Tuesday, 18 August 2009

The English Aphrodites, Part 1

I recently encountered a description of the English Aphrodites in Geoff Nicholson, Sex Collectors: The Secret World of Consumers, Connoisseurs, Curators, Creators, Dealers, Bibliographers, and Accumulators of ‘Erotica’ (New York: Simon & Schuster, 2006), 116:

Considerably more impressive, though unfortunately anonymous, was a female member of an English eighteenth-century orgy society called the English Aphrodites. She listed 4,959 partners, including 93 rabbis, 288 commoners, 119 musicians, 342 financiers, 439 monks, 420 society men, 117 valets, 47 Negroes, and 1,614 foreigners. But I find these statistics confuing. I mean, are musicians and foreigners mutually exclusive categories? Weren’t some of the officers also society men? Was none of the ‘Negroes’ a foreigner? Are we imagining a series of tightly overlapping Venn diagrams here? But at least she gave a precise number.

Since I had never heard of this society, this woman, or her astonishing and—frankly improbable—list of sexual conquests, I went in search of more information. Nicholson does not provide any references—i.e. any evidence—for his claim. Having Googled a few of his numbers, however, I found this:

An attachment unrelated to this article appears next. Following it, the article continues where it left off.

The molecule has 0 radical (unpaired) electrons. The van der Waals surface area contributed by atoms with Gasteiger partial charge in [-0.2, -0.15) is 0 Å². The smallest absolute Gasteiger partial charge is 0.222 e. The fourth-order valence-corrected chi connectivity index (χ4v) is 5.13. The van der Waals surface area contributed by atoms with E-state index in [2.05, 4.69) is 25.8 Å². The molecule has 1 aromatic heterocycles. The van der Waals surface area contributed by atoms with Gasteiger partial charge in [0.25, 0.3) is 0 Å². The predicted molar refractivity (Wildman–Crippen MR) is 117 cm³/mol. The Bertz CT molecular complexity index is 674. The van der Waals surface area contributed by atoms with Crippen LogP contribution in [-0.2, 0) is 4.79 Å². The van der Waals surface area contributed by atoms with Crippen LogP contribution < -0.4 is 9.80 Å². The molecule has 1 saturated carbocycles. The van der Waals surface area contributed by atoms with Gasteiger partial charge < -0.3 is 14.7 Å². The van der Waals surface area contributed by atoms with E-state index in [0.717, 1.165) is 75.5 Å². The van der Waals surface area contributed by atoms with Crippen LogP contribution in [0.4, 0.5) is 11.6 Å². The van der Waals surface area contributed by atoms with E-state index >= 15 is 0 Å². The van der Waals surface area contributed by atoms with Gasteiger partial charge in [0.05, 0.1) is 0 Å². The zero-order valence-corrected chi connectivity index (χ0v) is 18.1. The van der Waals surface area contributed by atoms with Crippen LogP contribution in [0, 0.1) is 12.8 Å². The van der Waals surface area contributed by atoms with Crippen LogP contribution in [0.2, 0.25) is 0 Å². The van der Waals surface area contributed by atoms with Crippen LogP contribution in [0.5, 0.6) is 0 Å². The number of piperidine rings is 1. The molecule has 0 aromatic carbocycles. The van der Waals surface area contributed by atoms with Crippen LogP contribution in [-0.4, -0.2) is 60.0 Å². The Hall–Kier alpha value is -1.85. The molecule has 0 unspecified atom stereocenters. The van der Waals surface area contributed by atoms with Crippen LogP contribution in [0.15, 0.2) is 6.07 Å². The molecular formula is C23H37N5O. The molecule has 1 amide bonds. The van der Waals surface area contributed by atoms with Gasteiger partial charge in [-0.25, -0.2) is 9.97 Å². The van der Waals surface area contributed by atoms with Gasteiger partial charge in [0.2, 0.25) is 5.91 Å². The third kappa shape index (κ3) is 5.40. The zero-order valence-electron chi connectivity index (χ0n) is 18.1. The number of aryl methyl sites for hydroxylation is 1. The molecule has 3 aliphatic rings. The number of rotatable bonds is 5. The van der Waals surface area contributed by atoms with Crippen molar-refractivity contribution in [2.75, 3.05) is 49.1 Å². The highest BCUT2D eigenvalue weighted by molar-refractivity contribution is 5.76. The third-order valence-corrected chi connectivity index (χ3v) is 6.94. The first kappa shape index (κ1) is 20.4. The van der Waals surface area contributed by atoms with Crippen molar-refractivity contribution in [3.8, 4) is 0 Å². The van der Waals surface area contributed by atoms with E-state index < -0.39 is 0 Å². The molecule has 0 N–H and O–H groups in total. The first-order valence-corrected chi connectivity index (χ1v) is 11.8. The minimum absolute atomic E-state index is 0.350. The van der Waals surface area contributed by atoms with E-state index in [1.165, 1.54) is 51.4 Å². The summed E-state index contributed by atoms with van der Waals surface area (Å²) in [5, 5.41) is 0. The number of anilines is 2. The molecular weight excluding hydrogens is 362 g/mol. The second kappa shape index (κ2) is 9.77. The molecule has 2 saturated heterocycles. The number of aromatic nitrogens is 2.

The first wife swapping club was founded in London in the 18th century. Men had to pay £10,000 to join - women got in for half price. One woman member who kept a diary had sex with 4,959 men in twenty years (including 439 monks, 93 rabbis, 117 valets, 47 negroes and 12 cousins).

This is on "Dr Vernon Coleman's 101 Amazing Facts about Sex," but I found this, with slight variations in a number of places on the net, including on Swinger's information pages. But never with any references.